CPR Archive for Daniel Farber

Whither WOTUS?

by Daniel Farber | May 24, 2017

President Trump ordered EPA and the Army Corps to review the Obama Administration’s Waters of the United States (WOTUS) rule, which sets expansive bounds on federal jurisdiction over water bodies and wetlands. The agencies have sent the White House a proposal to rescind the WOTUS rule and revert to earlier rules until they can come up with a replacement. In my view, either the agencies will have to dive deep into the scientific thicket in the hope of justifying a new rule, or they will have to gamble that Trump will get another Supreme Court appointment before their action gets to the Court.

The Current State of Play

To set the stage, WOTUS (short for “Waters of the United States”) is a response to the Rapanos decision, in which Justice Scalia and three others judges argued for a very narrow definition of federal jurisdiction over streams and wetlands, while Justice Kennedy adopted a more generous interpretation based on the existence of a nexus with traditional “navigable waters” – waterways that are suited to some kind of transport. There were four dissenters who wanted to extend jurisdiction even further than Kennedy, so there are five votes for going at least as far as Kennedy. President Trump issued an executive order directing the agencies to reconsider the scope of federal jurisdiction under the Clean Water Act, with particular attention to Scalia’s interpretation.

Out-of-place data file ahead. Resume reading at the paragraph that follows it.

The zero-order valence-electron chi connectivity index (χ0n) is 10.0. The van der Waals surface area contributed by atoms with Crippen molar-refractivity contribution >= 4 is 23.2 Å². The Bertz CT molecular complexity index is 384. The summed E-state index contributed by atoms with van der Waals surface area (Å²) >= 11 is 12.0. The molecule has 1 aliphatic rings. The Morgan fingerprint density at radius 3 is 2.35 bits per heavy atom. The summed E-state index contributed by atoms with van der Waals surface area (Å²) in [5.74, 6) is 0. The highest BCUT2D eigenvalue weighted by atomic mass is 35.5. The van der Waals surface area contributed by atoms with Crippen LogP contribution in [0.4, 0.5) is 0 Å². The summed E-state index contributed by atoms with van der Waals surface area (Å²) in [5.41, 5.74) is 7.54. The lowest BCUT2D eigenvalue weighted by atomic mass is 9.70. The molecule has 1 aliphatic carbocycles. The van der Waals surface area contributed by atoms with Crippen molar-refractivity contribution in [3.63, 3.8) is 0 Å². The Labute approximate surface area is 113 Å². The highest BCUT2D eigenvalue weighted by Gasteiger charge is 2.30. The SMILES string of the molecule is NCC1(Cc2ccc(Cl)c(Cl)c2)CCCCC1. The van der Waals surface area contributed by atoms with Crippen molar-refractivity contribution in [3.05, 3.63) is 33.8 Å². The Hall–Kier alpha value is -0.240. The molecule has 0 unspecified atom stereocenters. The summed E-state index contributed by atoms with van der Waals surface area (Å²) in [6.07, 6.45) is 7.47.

On February 28, EPA and the Army Corp issued a notice of proposed rule-making, announcing ...

Thinking Globally, Acting Transnationally

by Daniel Farber | May 12, 2017
The U.S. government obviously isn't going to be taking a global leadership role regarding climate change, not for the next four years. At one time, that would have been the end of the story: the only way to accomplish anything internationally was through national governments. But we live in a different world today, and there are other channels for international action against climate change. Today, transnational networks of state and local governments, private firms, and NGOs are actively addressing climate ...

Is Texas Cleaning Up Its Act?

by Daniel Farber | February 21, 2017